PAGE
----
Evaporative Emission Test Won’t Run
Have you ever noticed that the last emission monitor to run is often the evaporative system? Many technicians believe if the monitor won’t run in 10 miles, then drive 100 miles. Unfortunately, it doesn’t work that way. You can drive 500 miles but if the correct conditions are not met, the test won’t run; it will never run. So, if you don’t want to join the 100-mile club, read on.
The test is divided into two areas: 1) Pretest enable criteria, and 2) Emission system test.
To set up the pretest enable criteria:
A common “show stopper” is the outside ambient temperature. If the ambient temperature is not within the listed range, the solution is to simply wait for the temperature to change. This often means waiting for a new season. That’s right; many weeks may go by before the evaporative test will be allowed to run. This also means that the system repair you just completed won’t be tested either. You may not know for several weeks if the work that was done actually fixed the problem.
After all criteria have been met, the actual test of the evaporative system can now occur. Make note of the driving conditions that are required to complete the test and follow them. Remember that when the emission test is completed, it results in either a “pass” or a trouble code – this could be months after the repair was made.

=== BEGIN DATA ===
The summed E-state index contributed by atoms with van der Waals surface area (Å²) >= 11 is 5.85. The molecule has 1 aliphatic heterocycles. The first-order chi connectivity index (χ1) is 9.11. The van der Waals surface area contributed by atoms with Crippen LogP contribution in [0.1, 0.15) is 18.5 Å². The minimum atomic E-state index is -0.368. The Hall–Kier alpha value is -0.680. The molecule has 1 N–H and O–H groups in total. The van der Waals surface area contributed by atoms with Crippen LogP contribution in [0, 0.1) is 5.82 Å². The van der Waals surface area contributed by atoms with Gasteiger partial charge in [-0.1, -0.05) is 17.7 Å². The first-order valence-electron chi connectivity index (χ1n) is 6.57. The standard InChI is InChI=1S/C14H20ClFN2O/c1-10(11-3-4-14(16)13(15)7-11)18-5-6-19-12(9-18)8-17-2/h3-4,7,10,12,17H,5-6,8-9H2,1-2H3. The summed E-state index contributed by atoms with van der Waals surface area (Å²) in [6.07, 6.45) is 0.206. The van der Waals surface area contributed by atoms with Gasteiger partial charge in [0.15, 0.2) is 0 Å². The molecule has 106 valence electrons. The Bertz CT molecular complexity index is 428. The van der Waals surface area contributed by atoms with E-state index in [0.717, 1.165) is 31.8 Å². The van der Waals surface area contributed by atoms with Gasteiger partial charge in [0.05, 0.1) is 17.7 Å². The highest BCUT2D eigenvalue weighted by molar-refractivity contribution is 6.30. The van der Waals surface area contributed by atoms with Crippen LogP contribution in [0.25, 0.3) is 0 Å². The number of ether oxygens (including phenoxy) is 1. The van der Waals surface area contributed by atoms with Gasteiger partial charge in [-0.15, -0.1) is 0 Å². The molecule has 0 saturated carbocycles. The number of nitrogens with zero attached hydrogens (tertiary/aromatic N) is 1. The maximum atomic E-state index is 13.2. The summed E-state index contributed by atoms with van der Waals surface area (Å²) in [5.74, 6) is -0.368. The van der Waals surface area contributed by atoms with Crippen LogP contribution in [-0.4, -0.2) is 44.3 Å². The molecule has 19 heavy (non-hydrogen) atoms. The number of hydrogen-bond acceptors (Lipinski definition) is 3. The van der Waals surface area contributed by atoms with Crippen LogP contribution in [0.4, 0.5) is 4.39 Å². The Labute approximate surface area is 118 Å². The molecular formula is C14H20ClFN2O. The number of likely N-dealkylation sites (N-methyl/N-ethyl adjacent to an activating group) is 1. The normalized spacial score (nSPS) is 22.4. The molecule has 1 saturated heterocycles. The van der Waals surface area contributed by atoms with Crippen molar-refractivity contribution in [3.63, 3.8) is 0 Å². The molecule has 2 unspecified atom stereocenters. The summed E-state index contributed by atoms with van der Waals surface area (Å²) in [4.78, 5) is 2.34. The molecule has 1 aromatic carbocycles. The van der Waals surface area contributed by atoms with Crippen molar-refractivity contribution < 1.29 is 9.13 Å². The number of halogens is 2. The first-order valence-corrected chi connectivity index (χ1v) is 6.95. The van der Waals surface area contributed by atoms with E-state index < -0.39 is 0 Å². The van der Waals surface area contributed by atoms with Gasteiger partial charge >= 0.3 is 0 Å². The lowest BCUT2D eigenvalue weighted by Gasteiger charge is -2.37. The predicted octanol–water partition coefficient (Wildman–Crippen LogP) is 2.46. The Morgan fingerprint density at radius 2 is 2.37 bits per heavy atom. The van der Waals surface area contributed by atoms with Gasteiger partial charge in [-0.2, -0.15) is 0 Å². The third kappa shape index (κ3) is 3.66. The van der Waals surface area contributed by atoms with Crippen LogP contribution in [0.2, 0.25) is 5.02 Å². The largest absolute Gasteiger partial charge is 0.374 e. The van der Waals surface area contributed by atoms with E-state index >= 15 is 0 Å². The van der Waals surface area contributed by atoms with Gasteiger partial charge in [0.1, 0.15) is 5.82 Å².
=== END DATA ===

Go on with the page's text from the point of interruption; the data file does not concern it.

If this process gets hung up and won’t complete, connect your scanner and recheck the code section, “Not Ran Since Code Cleared.” Review the criteria the computer needs to see to complete the running of those remaining codes. Get the conditions right and the system will complete the test.
Finally, there are some vehicles that, for whatever reason, won’t move through the process. If everything has been done according to requirements, try a reflash of the PCM, or if that does not work, replace it. If you have any questions, give us a call.
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